• Mscathy Ly

    It was destiny that I came across this blog because this particular post was exactly what I needed to read.

    I appreciate your truthfulness, inspiration, and motivation. Thank you!

    Cathy Trails

    • http://www.aviatorsandacamera.com/ Kirsten Alana

      Wow! That is *really* wonderful to hear Mscathy Ly. Thank you for taking the time to leave a comment and thank you for reading.

  • http://www.thetravelingphilosopher.com/ spencerspellman

    Well it would appear there’s more than one traveling philosopher out there in the world :)! Some gems in here and it may inspire me to finish a post I started a year ago on embracing fear. I think often fear and pain is rarely approached. Fear and pain instead approach us and the natural instinct is to escape it. Now I’m not one to just go out looking for pain, but I am becoming much more okay with it. I can without a shadow of a doubt say that I am who I am today because of past pain and how I responded to it. But travel was a major part in helping me embrace and overcome it.

    • http://www.aviatorsandacamera.com/ Kirsten Alana

      Haha!! I have always been a bit of a philosopher or just a deep thinker. Perhaps I am over serious ;) 

      But thank you for taking the time to leave a comment my fellow deep thinker. It’s been great to know you Spence and as you get more and more busy in travel it’s nice to still be able to keep in touch. It’s just wonderful the role travel has played in both our lives as a healing agent.

  • http://notinthepink.com Ceri

    That was such a personal note, Kirsten. Thank you for sharing it with us. I know what you mean about hiding that sadness that inevitably comes with travel and heartbreak. A lot of us do cover it up with photos of beautiful scenery and forced smiles of excitement. 

    • http://www.aviatorsandacamera.com/ Kirsten Alana

      Thank YOU for reading Ceri, and taking the time to leave such a nice comment.

  • http://www.asthebirdfliesblog.com/ Bird

    I like this. I enjoy your blog/tweets because I think you have the balance of beautiful travel content and personal insight just right, but every now and again it’s good to just tell your readers how it is. I think more people than not will be nodding their heads to this and recalling pain from a time gone by and I hope it motivates them too like mine does me. And that love/relationship thing – it will come and it will be beautiful (I don’t say that as a smug married – I’m not – but as someone who can’t see it not happening for you!)x

    • http://www.aviatorsandacamera.com/ Kirsten Alana

      Thank you for taking the time to leave this comment. It really means a lot to me and your encouragement is a gift. I appreciate so much that my writing and blog format style appeal to you. I don’t do it for anyone but me in the end yet the more I do it the more it becomes important that I have a bit of an audience and people who care and you are the kind of person I am writing for :)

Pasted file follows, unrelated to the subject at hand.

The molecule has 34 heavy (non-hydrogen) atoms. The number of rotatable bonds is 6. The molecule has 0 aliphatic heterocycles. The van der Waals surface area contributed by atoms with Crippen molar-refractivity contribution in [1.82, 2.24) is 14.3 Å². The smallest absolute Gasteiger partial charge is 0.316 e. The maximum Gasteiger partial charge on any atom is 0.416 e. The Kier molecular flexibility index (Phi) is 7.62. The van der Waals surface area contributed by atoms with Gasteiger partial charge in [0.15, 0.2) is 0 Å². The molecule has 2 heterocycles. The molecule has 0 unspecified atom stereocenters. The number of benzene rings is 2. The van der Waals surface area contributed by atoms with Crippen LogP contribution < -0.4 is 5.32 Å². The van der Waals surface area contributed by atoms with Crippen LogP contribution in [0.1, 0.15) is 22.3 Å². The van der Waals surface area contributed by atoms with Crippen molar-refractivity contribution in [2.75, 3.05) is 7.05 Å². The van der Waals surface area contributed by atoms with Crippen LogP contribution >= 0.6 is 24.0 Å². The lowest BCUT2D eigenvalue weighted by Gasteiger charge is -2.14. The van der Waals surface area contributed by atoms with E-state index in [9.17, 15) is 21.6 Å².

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  • Lola

    i always love how honest you are, kirsten. you are an inspiration…scars and all!

    • http://www.aviatorsandacamera.com/ Kirsten Alana

      Thank you for saying so dear. It’s kind of the only way I know how to write but it often gets me in a lot of trouble.

  • http://twitter.com/Ayngelina Ayngelina

    My favourite posts of yours are the ones where you are vulnerable and share difficult things. As important as it is to inspire people how wonderful travel can be, it’s also just as beneficial to see that there are lows that accompany the highs.

    • http://www.aviatorsandacamera.com/ Kirsten Alana

      I really appreciate that you would say that Ayngelina! With all the talk in travel blogging about how important it is to have a niche, I struggle with what mine is or even could be. Maybe it’s that I tell it like it is and talk not just about travel but about LIFE and how travel is simply a part of mine.

      I don’t know. But I really appreciate that you took the time to tell me this :) Thank you.

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  • http://twitter.com/creative_nomad_ creative nomad

    I loved this! just discovered your writing and am officially a fan! This sotry is great and one im sure many of us can relate to in some way or another. Everything happens for a reason though doesnt it! Look forward to more of your reads!

    • http://www.aviatorsandacamera.com/ Kirsten Alana

      Thank you so much. It’s true I think, that everything happens for a reason. I’m so glad you like my writing and can relate!